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Greco-Persian Wars

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The Greco-Persian Wars
Greek-Persian duel.jpg
Greek hoplite and Persian warrior depicted fighting, on an ancient kylix, 5th century BC
Date 502–449 BCi[›]
Location Mainland Greece, Thrace, Aegean Islands, Asia Minor, Cyprus and Egypt
Result Greek victory[1]
Macedon, Thrace and Ionia gain independence from Persia
Greek city states including Athens and Sparta Achaemenid Empire of Persia
Macedon (initial phase)
Commanders and leaders
Leonidas I
Artaphernes (son of Artaphernes)
Xerxes I

The Greco-Persian wars were a series of wars fought between Ancient Greece and Persia's Achaemenid Empire in the 5th century BC. The struggle lasted 50 years, from 499–449. Fifty years before the war started, Cyrus the Great had conquered the Greek colonies on the western coast of Asia Minor, an area the Greeks called Ionia. The Persians put a tyrant in charge of each city or polis.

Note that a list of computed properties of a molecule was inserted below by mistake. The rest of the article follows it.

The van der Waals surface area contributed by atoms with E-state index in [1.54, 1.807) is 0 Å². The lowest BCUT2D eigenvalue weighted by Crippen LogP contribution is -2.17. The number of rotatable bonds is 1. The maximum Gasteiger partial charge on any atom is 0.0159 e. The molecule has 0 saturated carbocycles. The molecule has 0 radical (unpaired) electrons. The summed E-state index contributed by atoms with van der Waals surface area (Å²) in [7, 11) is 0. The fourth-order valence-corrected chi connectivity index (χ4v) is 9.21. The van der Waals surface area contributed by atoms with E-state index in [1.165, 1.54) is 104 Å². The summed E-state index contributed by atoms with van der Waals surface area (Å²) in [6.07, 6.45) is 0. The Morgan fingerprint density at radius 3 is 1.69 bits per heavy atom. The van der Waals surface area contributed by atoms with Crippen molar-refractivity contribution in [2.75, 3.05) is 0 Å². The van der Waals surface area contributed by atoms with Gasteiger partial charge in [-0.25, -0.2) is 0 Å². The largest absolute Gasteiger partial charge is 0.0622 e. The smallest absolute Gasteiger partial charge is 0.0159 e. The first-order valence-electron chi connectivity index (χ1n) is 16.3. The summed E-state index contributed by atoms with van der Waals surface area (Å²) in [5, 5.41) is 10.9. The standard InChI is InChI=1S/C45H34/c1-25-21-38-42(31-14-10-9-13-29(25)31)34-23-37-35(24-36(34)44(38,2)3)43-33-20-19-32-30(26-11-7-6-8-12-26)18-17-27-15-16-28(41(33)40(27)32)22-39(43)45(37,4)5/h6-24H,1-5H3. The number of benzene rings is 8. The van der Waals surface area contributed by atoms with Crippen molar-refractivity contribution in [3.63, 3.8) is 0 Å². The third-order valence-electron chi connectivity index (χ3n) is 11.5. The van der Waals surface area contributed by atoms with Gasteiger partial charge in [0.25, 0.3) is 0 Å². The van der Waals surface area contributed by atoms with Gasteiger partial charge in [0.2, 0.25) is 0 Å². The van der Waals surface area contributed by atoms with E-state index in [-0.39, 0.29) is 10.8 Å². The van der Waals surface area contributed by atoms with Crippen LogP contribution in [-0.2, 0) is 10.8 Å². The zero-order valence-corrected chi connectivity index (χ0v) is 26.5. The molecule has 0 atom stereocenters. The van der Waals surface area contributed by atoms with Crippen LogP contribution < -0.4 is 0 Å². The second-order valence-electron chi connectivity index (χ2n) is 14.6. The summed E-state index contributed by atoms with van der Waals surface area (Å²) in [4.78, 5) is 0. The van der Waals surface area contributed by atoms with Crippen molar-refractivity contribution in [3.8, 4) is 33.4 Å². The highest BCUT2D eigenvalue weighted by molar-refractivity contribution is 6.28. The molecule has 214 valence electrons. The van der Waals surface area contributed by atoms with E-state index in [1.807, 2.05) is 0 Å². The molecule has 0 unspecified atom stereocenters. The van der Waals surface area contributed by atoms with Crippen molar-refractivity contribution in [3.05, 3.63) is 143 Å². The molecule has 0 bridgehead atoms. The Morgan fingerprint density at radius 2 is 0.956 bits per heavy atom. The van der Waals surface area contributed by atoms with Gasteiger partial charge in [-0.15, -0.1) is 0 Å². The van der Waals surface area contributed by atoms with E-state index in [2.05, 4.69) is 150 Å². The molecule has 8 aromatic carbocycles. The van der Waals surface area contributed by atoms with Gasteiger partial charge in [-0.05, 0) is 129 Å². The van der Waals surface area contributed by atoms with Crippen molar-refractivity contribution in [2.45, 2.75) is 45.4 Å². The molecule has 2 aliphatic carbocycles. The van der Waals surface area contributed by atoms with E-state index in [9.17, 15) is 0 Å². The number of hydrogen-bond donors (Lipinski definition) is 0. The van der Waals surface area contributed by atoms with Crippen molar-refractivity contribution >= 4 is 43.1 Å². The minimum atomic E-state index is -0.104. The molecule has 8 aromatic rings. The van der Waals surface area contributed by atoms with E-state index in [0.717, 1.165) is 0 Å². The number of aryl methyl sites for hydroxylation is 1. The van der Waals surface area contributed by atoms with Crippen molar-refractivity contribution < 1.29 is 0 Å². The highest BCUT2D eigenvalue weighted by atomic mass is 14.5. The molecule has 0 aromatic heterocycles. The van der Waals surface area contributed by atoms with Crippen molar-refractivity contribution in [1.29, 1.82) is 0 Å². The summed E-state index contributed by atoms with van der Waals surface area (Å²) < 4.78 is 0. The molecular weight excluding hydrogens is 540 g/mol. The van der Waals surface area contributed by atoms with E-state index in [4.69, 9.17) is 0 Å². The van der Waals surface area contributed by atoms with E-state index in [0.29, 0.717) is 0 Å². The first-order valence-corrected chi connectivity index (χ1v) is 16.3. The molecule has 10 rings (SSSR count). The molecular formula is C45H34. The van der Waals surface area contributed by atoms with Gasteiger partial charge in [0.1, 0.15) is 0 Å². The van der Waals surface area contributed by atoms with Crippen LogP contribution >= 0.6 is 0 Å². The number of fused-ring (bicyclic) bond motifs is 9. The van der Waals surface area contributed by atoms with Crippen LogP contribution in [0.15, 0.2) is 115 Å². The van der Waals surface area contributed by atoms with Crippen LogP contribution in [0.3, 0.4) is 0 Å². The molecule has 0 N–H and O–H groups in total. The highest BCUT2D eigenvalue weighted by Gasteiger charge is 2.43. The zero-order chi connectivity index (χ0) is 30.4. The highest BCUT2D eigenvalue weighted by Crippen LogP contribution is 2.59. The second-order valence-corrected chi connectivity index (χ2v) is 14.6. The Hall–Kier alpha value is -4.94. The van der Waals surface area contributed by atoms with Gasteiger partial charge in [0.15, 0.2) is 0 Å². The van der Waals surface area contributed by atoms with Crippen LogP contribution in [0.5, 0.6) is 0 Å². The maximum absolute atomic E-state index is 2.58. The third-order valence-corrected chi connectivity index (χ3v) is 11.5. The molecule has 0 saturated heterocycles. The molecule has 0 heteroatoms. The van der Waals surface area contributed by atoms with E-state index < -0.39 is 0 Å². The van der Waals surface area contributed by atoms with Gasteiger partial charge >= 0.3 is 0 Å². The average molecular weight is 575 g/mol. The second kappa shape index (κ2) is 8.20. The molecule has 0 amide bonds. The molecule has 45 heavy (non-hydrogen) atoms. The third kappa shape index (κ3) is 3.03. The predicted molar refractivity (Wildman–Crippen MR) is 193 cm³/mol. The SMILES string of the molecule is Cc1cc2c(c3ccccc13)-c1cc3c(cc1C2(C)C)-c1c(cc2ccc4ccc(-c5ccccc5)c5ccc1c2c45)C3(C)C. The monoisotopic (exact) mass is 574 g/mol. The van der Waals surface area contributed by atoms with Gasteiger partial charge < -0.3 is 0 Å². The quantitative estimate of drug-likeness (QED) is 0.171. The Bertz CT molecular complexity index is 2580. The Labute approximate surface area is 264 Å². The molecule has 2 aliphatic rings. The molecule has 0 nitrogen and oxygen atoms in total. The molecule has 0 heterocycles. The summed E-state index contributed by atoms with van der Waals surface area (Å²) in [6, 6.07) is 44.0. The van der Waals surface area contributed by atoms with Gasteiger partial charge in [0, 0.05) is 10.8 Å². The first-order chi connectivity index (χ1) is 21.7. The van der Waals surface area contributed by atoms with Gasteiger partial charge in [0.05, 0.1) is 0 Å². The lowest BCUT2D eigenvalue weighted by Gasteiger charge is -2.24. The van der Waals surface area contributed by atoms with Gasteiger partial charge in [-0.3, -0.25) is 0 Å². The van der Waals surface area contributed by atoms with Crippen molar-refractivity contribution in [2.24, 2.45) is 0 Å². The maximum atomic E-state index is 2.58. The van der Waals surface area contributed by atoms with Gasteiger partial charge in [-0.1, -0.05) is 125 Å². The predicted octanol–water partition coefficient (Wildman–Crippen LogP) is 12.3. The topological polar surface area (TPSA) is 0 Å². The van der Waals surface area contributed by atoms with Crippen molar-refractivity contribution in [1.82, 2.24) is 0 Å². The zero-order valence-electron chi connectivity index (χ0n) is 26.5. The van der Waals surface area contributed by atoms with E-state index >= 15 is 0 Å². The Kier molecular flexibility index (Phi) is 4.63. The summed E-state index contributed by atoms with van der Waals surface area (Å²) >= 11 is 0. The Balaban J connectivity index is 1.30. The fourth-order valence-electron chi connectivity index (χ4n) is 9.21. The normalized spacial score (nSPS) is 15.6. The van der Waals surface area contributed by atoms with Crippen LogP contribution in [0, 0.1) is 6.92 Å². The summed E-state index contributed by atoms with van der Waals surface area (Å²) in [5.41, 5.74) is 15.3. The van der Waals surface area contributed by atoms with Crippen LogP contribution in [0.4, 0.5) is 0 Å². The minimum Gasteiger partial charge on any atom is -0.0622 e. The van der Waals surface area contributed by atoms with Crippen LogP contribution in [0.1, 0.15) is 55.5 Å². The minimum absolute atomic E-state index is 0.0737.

The Ionian cities revolted under a former tyrant, Aristagoras. He got support from Athens and Eretria, and together they burnt the Persian regional capital city, Sardis. The Persian king, now Darius the Great, vowed revenge.

List of main events

  1. Ionian revolt 499–493 BC
  2. First invasion of Greece 492–490
    1. Battle of Marathon 490
  3. Second invasion of Greece 480–479
    1. Battle of Thermopylae 480
    2. Battle of Salamis 480
  4. Greek counter-attack 479–478
  5. Wars of the Delian League 477–449

Much of what is known of these wars comes from Herodotus.

Later wars

Although 449 BC saw the end of the wars started by the Ionian revolt, the two civilisations continued for more than a hundred years. The wars between Athens and Sparta allowed Persia to take back all she had lost in the Greco-Persian wars, until finally Alexander the Great put an end to the Achaemenid Empire. This is a brief summary of these later conflicts:

  1. First Peloponnesian War (Sparta vs Athens): 460–445 BC
  2. Second Peloponnesian War: 431–404
    1. Persians join Sparta in return for Ionia.
  3. Persian king Artaxerxes II demands return of Ionian cities.
    1. Humiliating peace treaty follows.
  4. Alexander the Great enters Asia and defeats the Persian king Darius III, ending his empire. 330 BC


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